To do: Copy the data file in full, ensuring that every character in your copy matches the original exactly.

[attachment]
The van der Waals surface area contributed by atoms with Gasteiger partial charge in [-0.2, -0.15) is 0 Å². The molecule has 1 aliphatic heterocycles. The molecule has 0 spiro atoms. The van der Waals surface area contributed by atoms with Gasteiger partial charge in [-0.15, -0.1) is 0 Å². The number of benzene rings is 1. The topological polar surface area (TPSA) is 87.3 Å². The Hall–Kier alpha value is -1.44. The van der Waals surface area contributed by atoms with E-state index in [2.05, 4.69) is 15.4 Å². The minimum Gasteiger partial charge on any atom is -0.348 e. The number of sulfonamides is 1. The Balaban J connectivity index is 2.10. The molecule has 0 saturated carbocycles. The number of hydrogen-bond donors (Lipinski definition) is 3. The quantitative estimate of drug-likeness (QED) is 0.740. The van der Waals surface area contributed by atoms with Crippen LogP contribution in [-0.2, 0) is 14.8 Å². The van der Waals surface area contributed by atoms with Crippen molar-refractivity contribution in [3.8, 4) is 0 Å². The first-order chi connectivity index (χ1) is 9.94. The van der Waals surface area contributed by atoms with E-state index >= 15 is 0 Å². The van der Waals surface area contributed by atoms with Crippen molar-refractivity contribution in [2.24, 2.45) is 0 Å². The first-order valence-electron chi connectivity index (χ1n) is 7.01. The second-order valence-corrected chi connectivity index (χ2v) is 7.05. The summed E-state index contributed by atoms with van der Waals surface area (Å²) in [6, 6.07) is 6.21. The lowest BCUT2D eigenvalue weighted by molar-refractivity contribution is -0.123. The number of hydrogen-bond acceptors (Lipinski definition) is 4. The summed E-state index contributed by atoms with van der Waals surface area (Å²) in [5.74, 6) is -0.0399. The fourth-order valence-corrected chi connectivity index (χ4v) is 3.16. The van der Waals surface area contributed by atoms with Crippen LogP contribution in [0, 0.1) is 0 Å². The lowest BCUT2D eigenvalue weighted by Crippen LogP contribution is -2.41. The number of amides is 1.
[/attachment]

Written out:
The van der Waals surface area contributed by atoms with Gasteiger partial charge in [-0.2, -0.15) is 0 Å². The molecule has 1 aliphatic heterocycles. The molecule has 0 spiro atoms. The van der Waals surface area contributed by atoms with Gasteiger partial charge in [-0.15, -0.1) is 0 Å². The number of benzene rings is 1. The topological polar surface area (TPSA) is 87.3 Å². The Hall–Kier alpha value is -1.44. The van der Waals surface area contributed by atoms with E-state index in [2.05, 4.69) is 15.4 Å². The minimum Gasteiger partial charge on any atom is -0.348 e. The number of sulfonamides is 1. The Balaban J connectivity index is 2.10. The molecule has 0 saturated carbocycles. The number of hydrogen-bond donors (Lipinski definition) is 3. The quantitative estimate of drug-likeness (QED) is 0.740. The van der Waals surface area contributed by atoms with Crippen LogP contribution in [-0.2, 0) is 14.8 Å². The van der Waals surface area contributed by atoms with Crippen molar-refractivity contribution in [3.8, 4) is 0 Å². The first-order chi connectivity index (χ1) is 9.94. The van der Waals surface area contributed by atoms with E-state index >= 15 is 0 Å². The van der Waals surface area contributed by atoms with Crippen molar-refractivity contribution in [2.24, 2.45) is 0 Å². The first-order valence-electron chi connectivity index (χ1n) is 7.01. The second-order valence-corrected chi connectivity index (χ2v) is 7.05. The summed E-state index contributed by atoms with van der Waals surface area (Å²) in [6, 6.07) is 6.21. The lowest BCUT2D eigenvalue weighted by molar-refractivity contribution is -0.123. The number of hydrogen-bond acceptors (Lipinski definition) is 4. The summed E-state index contributed by atoms with van der Waals surface area (Å²) in [5.74, 6) is -0.0399. The fourth-order valence-corrected chi connectivity index (χ4v) is 3.16. The van der Waals surface area contributed by atoms with Crippen LogP contribution in [0, 0.1) is 0 Å². The lowest BCUT2D eigenvalue weighted by Crippen LogP contribution is -2.41. The number of amides is 1.